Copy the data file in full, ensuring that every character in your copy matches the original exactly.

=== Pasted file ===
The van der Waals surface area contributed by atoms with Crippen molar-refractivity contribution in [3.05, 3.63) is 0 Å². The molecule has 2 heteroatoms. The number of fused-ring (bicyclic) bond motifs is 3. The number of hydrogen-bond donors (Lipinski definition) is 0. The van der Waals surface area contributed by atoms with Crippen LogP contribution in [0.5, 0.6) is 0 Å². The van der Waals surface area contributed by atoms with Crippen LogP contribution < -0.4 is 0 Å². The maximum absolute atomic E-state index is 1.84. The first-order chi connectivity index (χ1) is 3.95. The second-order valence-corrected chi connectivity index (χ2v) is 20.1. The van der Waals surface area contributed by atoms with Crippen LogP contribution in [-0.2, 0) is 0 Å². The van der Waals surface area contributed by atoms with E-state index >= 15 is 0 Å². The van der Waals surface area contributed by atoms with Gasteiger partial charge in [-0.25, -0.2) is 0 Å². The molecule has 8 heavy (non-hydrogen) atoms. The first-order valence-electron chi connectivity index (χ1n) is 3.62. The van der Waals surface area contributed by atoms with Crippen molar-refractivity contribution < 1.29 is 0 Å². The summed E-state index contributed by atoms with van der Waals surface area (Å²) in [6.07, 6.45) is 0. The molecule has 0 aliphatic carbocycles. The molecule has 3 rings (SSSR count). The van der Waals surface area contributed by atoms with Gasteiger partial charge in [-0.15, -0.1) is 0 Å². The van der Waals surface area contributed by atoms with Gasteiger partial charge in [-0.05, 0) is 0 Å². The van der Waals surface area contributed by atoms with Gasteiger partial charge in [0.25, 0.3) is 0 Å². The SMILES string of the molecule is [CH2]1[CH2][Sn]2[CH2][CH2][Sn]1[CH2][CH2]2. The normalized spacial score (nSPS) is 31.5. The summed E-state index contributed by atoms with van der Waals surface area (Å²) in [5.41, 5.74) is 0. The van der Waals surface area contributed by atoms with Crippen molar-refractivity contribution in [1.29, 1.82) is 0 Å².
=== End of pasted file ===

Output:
The van der Waals surface area contributed by atoms with Crippen molar-refractivity contribution in [3.05, 3.63) is 0 Å². The molecule has 2 heteroatoms. The number of fused-ring (bicyclic) bond motifs is 3. The number of hydrogen-bond donors (Lipinski definition) is 0. The van der Waals surface area contributed by atoms with Crippen LogP contribution in [0.5, 0.6) is 0 Å². The van der Waals surface area contributed by atoms with Crippen LogP contribution < -0.4 is 0 Å². The maximum absolute atomic E-state index is 1.84. The first-order chi connectivity index (χ1) is 3.95. The second-order valence-corrected chi connectivity index (χ2v) is 20.1. The van der Waals surface area contributed by atoms with Crippen LogP contribution in [-0.2, 0) is 0 Å². The van der Waals surface area contributed by atoms with E-state index >= 15 is 0 Å². The van der Waals surface area contributed by atoms with Gasteiger partial charge in [-0.25, -0.2) is 0 Å². The molecule has 8 heavy (non-hydrogen) atoms. The first-order valence-electron chi connectivity index (χ1n) is 3.62. The van der Waals surface area contributed by atoms with Crippen molar-refractivity contribution < 1.29 is 0 Å². The summed E-state index contributed by atoms with van der Waals surface area (Å²) in [6.07, 6.45) is 0. The molecule has 0 aliphatic carbocycles. The molecule has 3 rings (SSSR count). The van der Waals surface area contributed by atoms with Gasteiger partial charge in [-0.15, -0.1) is 0 Å². The van der Waals surface area contributed by atoms with Gasteiger partial charge in [-0.05, 0) is 0 Å². The van der Waals surface area contributed by atoms with Gasteiger partial charge in [0.25, 0.3) is 0 Å². The SMILES string of the molecule is [CH2]1[CH2][Sn]2[CH2][CH2][Sn]1[CH2][CH2]2. The normalized spacial score (nSPS) is 31.5. The summed E-state index contributed by atoms with van der Waals surface area (Å²) in [5.41, 5.74) is 0. The van der Waals surface area contributed by atoms with Crippen molar-refractivity contribution in [1.29, 1.82) is 0 Å².